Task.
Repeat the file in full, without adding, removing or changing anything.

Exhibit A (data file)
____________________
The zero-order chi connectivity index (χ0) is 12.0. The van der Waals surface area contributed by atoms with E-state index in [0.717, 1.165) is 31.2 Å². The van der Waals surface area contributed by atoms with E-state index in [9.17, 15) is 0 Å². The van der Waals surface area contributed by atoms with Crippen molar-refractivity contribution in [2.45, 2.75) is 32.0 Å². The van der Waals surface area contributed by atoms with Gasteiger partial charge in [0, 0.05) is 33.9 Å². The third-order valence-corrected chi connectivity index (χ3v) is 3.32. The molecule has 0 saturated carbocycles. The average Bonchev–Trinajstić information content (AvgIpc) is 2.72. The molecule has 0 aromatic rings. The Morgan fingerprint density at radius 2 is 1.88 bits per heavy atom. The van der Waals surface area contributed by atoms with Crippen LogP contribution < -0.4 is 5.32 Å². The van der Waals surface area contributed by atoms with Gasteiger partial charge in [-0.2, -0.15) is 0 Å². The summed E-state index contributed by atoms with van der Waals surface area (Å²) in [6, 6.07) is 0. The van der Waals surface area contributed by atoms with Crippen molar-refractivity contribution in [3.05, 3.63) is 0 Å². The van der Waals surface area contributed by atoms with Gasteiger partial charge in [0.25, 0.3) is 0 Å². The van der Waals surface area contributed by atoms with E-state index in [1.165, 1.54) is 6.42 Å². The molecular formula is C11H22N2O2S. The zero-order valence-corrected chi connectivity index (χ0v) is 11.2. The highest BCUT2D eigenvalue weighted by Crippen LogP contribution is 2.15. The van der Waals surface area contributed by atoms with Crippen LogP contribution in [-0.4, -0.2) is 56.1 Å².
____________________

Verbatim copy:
The zero-order chi connectivity index (χ0) is 12.0. The van der Waals surface area contributed by atoms with E-state index in [0.717, 1.165) is 31.2 Å². The van der Waals surface area contributed by atoms with E-state index in [9.17, 15) is 0 Å². The van der Waals surface area contributed by atoms with Crippen molar-refractivity contribution in [2.45, 2.75) is 32.0 Å². The van der Waals surface area contributed by atoms with Gasteiger partial charge in [0, 0.05) is 33.9 Å². The third-order valence-corrected chi connectivity index (χ3v) is 3.32. The molecule has 0 saturated carbocycles. The average Bonchev–Trinajstić information content (AvgIpc) is 2.72. The molecule has 0 aromatic rings. The Morgan fingerprint density at radius 2 is 1.88 bits per heavy atom. The van der Waals surface area contributed by atoms with Crippen LogP contribution < -0.4 is 5.32 Å². The van der Waals surface area contributed by atoms with Gasteiger partial charge in [-0.2, -0.15) is 0 Å². The summed E-state index contributed by atoms with van der Waals surface area (Å²) in [6, 6.07) is 0. The van der Waals surface area contributed by atoms with Crippen molar-refractivity contribution in [3.05, 3.63) is 0 Å². The van der Waals surface area contributed by atoms with Gasteiger partial charge in [0.25, 0.3) is 0 Å². The van der Waals surface area contributed by atoms with E-state index in [1.165, 1.54) is 6.42 Å². The molecular formula is C11H22N2O2S. The zero-order valence-corrected chi connectivity index (χ0v) is 11.2. The highest BCUT2D eigenvalue weighted by Crippen LogP contribution is 2.15. The van der Waals surface area contributed by atoms with Crippen LogP contribution in [-0.4, -0.2) is 56.1 Å².